YOU'RE 40KM OUT OF town and the rough track is narrowing fast when you realise you’ve taken a wrong turn. You start to backtrack, but within seconds your rig is axle-deep in soft sand. It’s only after an hour of digging in searing heat, when you’ve taken your last sip, that you realise you haven’t seen another vehicle since leaving town. You dial 000 – but you have no reception.
Minor issues can have dire consequences in remote areas and communications are vital. A UHF radio could be your only friend.
Many accuse CB radio of being of short-range, patchy and unreliable, but according to UHF installation specialist, Phil Pullem, that’s often due to poor set-up.
Phil owned an electrics outlet for 32 years, is an advisor to the SA government and has designed many communications products. He says that out of all the vehicle radio antenna installations he’s seen, only around 20 per cent realise the radio’s full potential.
UHF radio transmits best in a line of sight: in other words, if your antenna can ‘see’ a point, your radio can potentially transmit to it. Therefore, antenna location and type influence a radio’s performance.
“Many people attach their CB aerial to a ’roo bar, but in doing so their tow vehicle will create a shadow for the signal, spreading out behind the car, since the top of the bar is level with the bonnet,” Phil said.
“It also can be shadowed by any vehicles or vans in front. Even an expensive tall antenna projecting above the roof level suffers from this problem because antenna tips radiate little energy.”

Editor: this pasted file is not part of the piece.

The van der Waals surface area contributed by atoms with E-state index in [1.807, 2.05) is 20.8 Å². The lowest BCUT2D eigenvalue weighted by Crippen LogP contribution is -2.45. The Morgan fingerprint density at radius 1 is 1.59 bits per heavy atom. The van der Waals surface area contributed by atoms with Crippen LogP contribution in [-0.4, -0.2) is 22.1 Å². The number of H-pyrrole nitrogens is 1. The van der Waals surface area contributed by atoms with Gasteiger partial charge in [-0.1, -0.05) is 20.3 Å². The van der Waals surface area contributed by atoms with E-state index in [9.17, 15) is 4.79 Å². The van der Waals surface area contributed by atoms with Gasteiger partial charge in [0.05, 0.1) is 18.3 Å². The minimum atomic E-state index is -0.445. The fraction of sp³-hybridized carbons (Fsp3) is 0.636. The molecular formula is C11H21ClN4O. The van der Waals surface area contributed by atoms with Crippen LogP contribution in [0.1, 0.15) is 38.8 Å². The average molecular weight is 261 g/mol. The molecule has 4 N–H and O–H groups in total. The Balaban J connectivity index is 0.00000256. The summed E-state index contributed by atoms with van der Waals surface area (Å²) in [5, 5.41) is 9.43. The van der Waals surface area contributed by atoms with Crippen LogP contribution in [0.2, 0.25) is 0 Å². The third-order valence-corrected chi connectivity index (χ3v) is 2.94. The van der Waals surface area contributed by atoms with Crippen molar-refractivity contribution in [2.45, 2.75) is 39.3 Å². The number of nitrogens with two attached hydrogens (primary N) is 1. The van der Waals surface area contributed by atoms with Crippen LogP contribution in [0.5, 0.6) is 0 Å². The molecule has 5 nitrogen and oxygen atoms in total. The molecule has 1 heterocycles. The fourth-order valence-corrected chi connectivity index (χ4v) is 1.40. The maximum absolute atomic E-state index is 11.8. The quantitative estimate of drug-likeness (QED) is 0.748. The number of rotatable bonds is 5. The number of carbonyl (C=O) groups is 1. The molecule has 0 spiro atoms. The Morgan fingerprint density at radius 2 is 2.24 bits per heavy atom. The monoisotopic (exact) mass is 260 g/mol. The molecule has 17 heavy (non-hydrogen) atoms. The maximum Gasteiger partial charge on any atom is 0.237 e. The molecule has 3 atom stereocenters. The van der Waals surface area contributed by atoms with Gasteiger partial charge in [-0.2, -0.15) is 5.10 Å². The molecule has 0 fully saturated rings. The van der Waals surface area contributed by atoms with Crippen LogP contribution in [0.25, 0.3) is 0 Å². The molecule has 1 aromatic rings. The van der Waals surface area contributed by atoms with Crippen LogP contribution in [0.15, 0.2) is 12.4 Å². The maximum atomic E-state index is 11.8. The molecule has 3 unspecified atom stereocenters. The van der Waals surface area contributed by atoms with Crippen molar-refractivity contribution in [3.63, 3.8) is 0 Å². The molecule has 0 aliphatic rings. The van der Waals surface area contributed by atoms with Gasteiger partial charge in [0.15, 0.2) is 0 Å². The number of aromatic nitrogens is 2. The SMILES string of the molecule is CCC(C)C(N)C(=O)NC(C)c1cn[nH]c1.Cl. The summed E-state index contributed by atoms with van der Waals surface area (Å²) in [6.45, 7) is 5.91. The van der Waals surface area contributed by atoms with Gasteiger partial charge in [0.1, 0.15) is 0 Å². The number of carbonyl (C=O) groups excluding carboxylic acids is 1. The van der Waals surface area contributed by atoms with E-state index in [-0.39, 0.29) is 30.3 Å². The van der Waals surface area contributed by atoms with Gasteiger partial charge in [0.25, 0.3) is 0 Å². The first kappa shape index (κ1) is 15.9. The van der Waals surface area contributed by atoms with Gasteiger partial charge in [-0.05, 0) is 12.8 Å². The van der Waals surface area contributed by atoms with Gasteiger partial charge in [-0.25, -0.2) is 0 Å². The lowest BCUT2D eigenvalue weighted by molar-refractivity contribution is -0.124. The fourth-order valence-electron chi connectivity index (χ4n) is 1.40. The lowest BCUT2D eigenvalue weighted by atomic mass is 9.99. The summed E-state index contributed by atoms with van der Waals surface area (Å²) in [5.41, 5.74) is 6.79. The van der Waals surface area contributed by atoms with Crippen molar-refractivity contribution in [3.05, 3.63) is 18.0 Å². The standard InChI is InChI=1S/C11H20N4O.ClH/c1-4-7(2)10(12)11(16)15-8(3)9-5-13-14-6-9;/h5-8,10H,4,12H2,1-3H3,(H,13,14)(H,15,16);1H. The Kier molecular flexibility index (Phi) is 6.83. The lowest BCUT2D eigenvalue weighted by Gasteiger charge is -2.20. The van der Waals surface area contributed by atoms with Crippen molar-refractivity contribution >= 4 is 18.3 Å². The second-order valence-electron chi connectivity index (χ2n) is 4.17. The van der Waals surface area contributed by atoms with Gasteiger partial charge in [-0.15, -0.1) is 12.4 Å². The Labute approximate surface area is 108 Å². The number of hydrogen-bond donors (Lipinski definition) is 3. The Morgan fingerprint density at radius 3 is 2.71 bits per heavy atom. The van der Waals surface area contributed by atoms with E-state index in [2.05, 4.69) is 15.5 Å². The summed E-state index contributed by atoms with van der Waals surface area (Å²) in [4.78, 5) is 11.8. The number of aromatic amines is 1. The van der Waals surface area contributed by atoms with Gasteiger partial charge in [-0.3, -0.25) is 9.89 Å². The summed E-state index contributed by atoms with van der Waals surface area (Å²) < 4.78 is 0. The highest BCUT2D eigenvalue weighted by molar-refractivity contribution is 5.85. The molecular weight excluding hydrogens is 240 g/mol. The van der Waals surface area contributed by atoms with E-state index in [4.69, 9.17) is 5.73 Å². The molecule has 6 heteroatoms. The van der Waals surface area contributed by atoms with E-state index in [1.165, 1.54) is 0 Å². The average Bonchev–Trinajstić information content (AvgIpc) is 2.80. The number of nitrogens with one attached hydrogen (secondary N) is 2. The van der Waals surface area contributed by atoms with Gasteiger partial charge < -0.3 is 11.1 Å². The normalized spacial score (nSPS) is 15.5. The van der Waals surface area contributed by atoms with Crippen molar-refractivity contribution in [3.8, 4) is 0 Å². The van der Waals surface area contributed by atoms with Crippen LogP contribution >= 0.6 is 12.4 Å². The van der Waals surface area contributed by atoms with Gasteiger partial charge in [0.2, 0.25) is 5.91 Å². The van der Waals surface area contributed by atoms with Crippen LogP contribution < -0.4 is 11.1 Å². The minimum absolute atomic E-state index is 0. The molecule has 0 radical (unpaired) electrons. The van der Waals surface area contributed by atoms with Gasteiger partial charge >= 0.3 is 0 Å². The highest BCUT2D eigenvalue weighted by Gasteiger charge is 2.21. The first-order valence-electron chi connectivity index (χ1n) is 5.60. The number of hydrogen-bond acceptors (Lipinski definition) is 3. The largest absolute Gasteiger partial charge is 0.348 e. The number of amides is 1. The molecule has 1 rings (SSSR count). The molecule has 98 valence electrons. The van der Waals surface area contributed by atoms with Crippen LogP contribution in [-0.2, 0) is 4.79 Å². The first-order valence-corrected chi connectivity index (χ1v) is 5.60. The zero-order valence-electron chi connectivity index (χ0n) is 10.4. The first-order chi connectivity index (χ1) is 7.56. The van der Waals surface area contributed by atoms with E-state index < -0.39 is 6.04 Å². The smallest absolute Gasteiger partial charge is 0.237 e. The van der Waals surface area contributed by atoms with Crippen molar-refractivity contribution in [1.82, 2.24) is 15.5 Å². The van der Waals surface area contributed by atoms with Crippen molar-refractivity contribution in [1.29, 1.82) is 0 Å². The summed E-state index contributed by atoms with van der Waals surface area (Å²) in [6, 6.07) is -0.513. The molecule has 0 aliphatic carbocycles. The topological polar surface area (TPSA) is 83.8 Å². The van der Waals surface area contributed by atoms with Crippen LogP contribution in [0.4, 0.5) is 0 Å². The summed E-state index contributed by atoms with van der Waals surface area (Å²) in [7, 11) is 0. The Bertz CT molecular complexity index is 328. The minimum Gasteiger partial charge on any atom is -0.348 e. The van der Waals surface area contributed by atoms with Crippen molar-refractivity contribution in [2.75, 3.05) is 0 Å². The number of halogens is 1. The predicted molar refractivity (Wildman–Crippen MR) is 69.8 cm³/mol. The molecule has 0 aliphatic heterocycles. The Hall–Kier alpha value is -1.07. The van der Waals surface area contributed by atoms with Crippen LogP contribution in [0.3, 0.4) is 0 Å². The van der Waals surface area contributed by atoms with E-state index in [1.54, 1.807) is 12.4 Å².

The general rule of thumb is to place the bottom half of the aerial at a point where it can ‘see’ the greatest distance, even to the horizon if possible. The ideal place to achieve this is on the vehicle’s roof line or roof racks.
Phil believes a good CB antenna needs to be no more than 1m in length, and some mounting systems are hinged so the aerial can fold down as it comes in contact with overhanging foliage. A short antenna that can take the knocks of overhanging branches works much better than a long antenna mounted low down.
It’s also best to fix your antenna vertically. A sloping unit may look good, but its efficiency will suffer because an antenna’s broadcast is largely flat, like a dinner plate, radiating out from a central point at the base. If you tilt the antenna, one edge of that imaginary plate rises up into the air, while the opposite slopes down towards the ground. You’re only achieving maximum range at that notional horizon at two points at right angles to the highest and lowest points.
The closer the antenna is to vertical, the more effective it will be. A UHF antenna that bends as you drive may lose performance in motion, but should be fine when you’re stopped.
If you can’t attach your antenna to the roof, another option is to optimise your broadcast during an emergency.
A simple method is to uncouple the vehicle from your caravan and drive several hundred metres away so the van represents a reduced shadow to the signal. Or you could even drive up onto higher ground.
Alternatively, choose an antenna that is ground-independent, i.e., one that can be taken away from its mounting point on the vehicle and still work while connected with an extension cable. If you attach the mounting point to the end of an extension pole with sufficient cable, you can raise the antenna to a higher point.
At ground level, on flat terrain, the horizon is 5km away. If there is nothing between your antenna and the horizon, that would be the limit of your broadcast range, but if you raise your antenna by just 2m you double the range to 10km, and so on.